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Journal American Rhododendron Society

Current Editor:
Dr. Glen Jamieson ars.editor@gmail.com


Volume 38, Number 2
Spring 1984

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Phosphorus
Bob Badger, Seattle, WA

Reprinted from Susquehanna Valley Newsletter

        Without it rhododendrons grow poorly, root development is slowed and flower buds fail to develop year after year. Phosphorus is the active ingredient in many complex organic compounds in the leaf of your rhododendrons. Its compounds provide the "ionic" pathway by which the sun's energy is converted to sugars which "fuel" the important processes leading to the formation of flower buds. Most all soils with too acid a pH (say 5.5) have nearly all the phosphorus content chemically "fixed" or complexed with metal ions such as iron and aluminum.
        And since many of our soils (West Coast) and most all of our peat mosses have acid pH's below 5.5, that's why flower buds don't form. You need more phosphorus in your soils. Use rhododendron blended fertilizer, super phosphate, or bone meal. I use one teaspoonful of super phosphate per foot of height in late January or February and again in late March or April.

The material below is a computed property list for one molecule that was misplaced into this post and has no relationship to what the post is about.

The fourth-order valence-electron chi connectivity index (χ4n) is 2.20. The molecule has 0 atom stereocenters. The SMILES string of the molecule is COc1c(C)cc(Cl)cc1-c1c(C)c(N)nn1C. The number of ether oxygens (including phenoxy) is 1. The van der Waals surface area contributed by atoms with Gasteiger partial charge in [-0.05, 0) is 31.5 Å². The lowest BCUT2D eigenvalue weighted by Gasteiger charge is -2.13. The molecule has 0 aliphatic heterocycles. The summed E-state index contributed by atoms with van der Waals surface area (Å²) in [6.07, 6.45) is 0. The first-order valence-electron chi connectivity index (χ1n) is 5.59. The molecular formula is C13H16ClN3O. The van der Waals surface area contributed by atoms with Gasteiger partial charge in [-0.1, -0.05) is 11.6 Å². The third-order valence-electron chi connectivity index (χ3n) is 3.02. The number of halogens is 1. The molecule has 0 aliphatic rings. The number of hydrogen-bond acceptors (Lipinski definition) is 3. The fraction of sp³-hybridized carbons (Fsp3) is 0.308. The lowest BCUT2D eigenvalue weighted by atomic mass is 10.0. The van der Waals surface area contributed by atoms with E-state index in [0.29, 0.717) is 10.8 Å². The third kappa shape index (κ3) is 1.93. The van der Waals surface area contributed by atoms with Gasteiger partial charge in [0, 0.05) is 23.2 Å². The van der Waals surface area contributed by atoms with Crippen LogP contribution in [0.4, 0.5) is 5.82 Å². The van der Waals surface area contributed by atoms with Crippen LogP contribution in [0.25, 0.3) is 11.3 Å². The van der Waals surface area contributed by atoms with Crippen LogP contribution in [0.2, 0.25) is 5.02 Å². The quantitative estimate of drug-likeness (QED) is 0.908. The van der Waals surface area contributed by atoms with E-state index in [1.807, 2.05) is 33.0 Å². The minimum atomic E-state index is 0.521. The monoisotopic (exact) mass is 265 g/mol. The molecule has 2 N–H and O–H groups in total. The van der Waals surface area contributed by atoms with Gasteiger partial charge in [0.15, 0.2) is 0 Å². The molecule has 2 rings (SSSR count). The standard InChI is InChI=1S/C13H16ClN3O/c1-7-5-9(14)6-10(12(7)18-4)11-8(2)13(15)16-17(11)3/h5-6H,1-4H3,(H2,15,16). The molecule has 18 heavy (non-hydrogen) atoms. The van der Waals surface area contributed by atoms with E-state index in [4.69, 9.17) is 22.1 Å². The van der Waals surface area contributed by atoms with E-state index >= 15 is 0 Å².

Also, phosphorus "filled" plants are much more winter hardy according to many recent experiments.


Volume 38, Number 2
Spring 1984

DLA Ejournal Home | JARS Home | Table of Contents for this issue | Search JARS and other ejournals